Student groups ring in holiday cheer on Grounds
Various organizations celebrate with activities open to all religions
As the holiday season approaches, student organizations around Grounds are making efforts to reach out to students and offer activities to celebrate the holidays.
From the religiously observant to the school-spirited, the University community provides a number of joyous holiday-specific events leading up to Winter Break, along with the 13th annual Lighting of the Lawn — which will feature performances from several a cappella groups as the Academic Village is officially lit for the holiday season.
The Brody Jewish Center, an affiliate of the foundation for Jewish campus life of Hillel, has organized events for students to celebrate Hanukkah around Grounds before it ends Thursday, Dec. 5. The Alpha Epsilon Pi Jewish fraternity has also been involved in planning such events for members of the fraternity and interested students.
The primary event organized by the Brody Jewish Center is the nightly lighting of the menorah on the Lawn since students returned from break.
“There’s a social aspect of it, because it’s sort of like our Christmas,” said Saul Brodsky, a fourth-year College student and AEPi president. “It’s so different this year, because Hanukkah came so early.”
University President Teresa Sullivan participated in the menorah-lighting Monday night. On Wednesday night the Jewish Leadership Council joined First Year Council to host a candle lighting in the quad of Old Dorms as a means to gain more participation from first-year students.
“It’s not the most important holiday by any means in Judaism,” said Eileen Cadel, a fourth-year Engineering student and chair of the Jewish Leadership Council. “But it’s one that people normally like to spend with their families, so we like to create that atmosphere.”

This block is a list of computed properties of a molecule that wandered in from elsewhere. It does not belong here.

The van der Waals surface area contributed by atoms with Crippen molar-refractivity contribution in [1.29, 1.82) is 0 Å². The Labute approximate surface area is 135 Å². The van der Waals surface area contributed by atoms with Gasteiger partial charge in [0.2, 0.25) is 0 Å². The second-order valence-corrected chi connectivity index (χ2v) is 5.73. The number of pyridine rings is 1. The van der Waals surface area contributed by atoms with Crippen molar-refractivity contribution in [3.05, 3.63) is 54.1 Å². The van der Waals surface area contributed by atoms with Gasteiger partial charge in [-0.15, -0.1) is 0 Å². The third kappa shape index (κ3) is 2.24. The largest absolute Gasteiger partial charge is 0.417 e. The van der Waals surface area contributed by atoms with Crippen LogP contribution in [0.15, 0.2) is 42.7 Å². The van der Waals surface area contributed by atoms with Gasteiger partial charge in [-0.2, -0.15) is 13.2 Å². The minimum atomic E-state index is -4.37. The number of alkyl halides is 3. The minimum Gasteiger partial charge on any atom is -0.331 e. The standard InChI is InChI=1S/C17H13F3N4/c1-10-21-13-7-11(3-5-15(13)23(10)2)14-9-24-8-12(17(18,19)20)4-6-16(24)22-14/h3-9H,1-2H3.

Lighting of the Lawn — the University’s secular celebration of the holiday season — is being held on the last night of Hanukkah, and there will be a Lawn room open to serve latkes for the event.
“It’s cool that the Lighting of the Lawn is Thursday,” Cadel said. “Instead of lighting the menorah, you’re lighting the Lawn.”
Kwanzaa is observed from Dec. 26 to Jan. 1. It is typically celebrated with musical and artistic performances, a candle-lighting ritual as a representation of the seven core principles of Kwanzaa known as Nguzo Saba, and a feast. The Office of African-American Affairs, with the help of the Black Leadership Institute and the Black President’s Council, held its annual pre-Kwanzaa celebration in Newcomb Tuesday.
“We have about 12 African-American CIOs that are participating in the actual event, and they each take a principle of Kwanzaa and do something creative to it,” said Dion Lewis, assistant dean of the Office of African-American Affairs.
Participating groups included the a cappella group ReMiX, the University’s branch of the NAACP, Delta Sigma Theta Sorority, United Sisters, Black Male Initiative, Peer Advisor Programs, Black Student Alliance, B.E.A.T.S., Sigma Gamma Rho Sorority and Fashion for a Cause.
Chi Alpha, a Christian fellowship group at the University, has organized a number of events for students interested in celebrating Christmas on Grounds.
This week, for instance, many small groups of Chi Alpha members organized celebrations, including potluck dinners, games and Christmas caroling.
“We went over to the Chi Alpha leaders’ houses where we sang Christmas carols and watched a fellowship message on ending our bible study for the semester,” first-year College student Naana Ewool said.